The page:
To Craven Peyton
Washington Nov. 2. 1802.
I recieved by last post your favor of Oct. 27. informing me of the purchase of the lands of Bennet Hill Henderson, Eliza Henderson, Frances Henderson, Lucy Henderson & Nancy Henderson for 650. £ and the widow’s dower for £250. certainly I am very glad to get them secured, but the paiment of £650. by the 10th. instant is utterly out of my power. from this time to February I have to pay for [some] parcels of lands adjoining Monticello bought of mr Overton & mr Brown & mr Wells, for the hire of 10. negroes, for 450. barrels of corn, & for work done by workmen this last summer [. . .]1 it was in contemplation of this that I had wished you to put off the paiment for Henderson’s land, if purchased, till some time next year. I am therefore in great pain lest in endeavoring to serve me you should be incommoded yourself. in order to see the earliest time at which I could possibly raise the money, I have taken a rigorous view of all my engagements and probable current expences, & of my resources, and I find that I could pay 1000. D. in the 1st. week of February, 1000. D. in the 1st. week in March, and the remaining 1000. D. in the summer, say by July. should you not be able to make this answer your purpose, I know not what else to propose, having really nothing better in my power. I shall therefore be very anxious to hear from you by return of post or as soon as you can write. accept my friendly respects & best wishes.
PrC (ViU); blurred; at foot of text: “Mr. Craven Peyton”; endorsed by TJ in ink on verso.
In his account statement with Craven Peyton “for Henderson’s lands,” extending from 4 July 1801 to 7 Jan. 1809, TJ recorded the PURCHASE OF THE LANDS, “except the warehouse,” from the Henderson heirs for £650 or $2,166.67 in November 1802. He also entered the purchase of the WIDOW’S DOWER, “except warehouse,” at that date, for £250 or $833.33. TJ recorded a third sum in November 1802 for £140 or $466.67 for “John Henderson’s 102. acres + 6¼ as = 108¼ acres.” TJ allowed £64 or $213.33 for interest on these three sums (MS in MHi). For TJ’s wishes to acquire the land inherited by John Henderson, see TJ to Peyton, 3 Dec. 1801.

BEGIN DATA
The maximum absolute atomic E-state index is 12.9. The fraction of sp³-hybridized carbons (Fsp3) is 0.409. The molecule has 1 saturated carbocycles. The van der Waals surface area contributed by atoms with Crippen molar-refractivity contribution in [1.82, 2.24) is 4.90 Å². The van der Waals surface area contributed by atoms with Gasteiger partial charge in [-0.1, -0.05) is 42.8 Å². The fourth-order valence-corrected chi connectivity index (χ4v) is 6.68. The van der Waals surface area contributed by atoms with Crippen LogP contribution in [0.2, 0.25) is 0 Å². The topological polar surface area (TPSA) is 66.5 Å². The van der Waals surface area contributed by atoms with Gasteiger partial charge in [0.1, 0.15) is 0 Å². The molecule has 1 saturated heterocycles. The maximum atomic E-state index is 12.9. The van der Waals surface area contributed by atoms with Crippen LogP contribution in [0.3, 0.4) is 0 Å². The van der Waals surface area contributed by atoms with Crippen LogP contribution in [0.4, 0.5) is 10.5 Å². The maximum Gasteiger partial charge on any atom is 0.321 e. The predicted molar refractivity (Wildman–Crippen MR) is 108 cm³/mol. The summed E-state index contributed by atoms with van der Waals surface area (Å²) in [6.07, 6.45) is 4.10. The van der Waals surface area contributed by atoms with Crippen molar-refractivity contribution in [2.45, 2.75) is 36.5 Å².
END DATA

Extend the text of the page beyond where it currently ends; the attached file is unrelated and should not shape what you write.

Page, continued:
HIRE OF 10 NEGROES: in his analysis of expenditures from 4 Mch. 1802 to 4 Mch. 1803, TJ indicated in his financial memoranda under the category “Buildings,” the sum of $200 for “negro hire.” He listed $466.67 under the category “negros” in a column with the heading “Plantation” and indicated “negro hire= maintenance.” On 8 Feb. 1803, TJ recorded payment to George Jefferson of $400 for Christopher Smith for “negro hire” (MB description begins James A. Bear, Jr., and Lucia C. Stanton, eds., Jefferson’s Memorandum Books: Accounts, with Legal Records and Miscellany, 1767–1826, Princeton, 1997, The Papers of Thomas Jefferson, Second Series description ends , 2:1092, 1098).
TJ sent Gabriel Lilly $150 on 7 Dec. in partial payment for corn bought of the Lewises and sent George Jefferson an additional $600 on 8 Feb. 1803 (same, 2:1087, 1092).
Recent WORK DONE BY WORKMEN at Monticello included framing over TJ’s bed; installation of Venetian blinds; completion of dependencies, necessaries, and rooms off the southeast arcade; foundations for the Mulberry Row nailery and the southwest offices; and instructions for the icehouse (Jack McLaughlin, Jefferson and Monticello: The Biography of a Builder [New York, 1988], 296; Malone, Jefferson description begins Dumas Malone, Jefferson and His Time, Boston, 1948–81, 6 vols. description ends , 4:168; Vol. 37:653, 654–5).
INCOMMODED YOURSELF: for Peyton’s own financial pressures at this time from the collapsing family business interests of his father-in-law, Charles L. Lewis, see Boynton Merrill, Jr., Jefferson’s Nephews: A Frontier Tragedy [Princeton, 1976], 50–3, 65.
TJ expressed concern over his CURRENT EXPENCES and RESOURCES in his letter to William Short, printed at 9 Oct. According to his financial memoranda of 23 Feb. 1803, TJ gave Craven Peyton an order on Gibson & Jefferson for $1000 for “part paimt. land.” He enclosed the same amount, on 4 Mch. 1803, to Gibson & Jefferson “to answer the order in favr. of Craven Peyton ante Feb. 23” (MB description begins James A. Bear, Jr., and Lucia C. Stanton, eds., Jefferson’s Memorandum Books: Accounts, with Legal Records and Miscellany, 1767–1826, Princeton, 1997, The Papers of Thomas Jefferson, Second Series description ends , 2:1093).
1. Seven or eight illegible words interlined.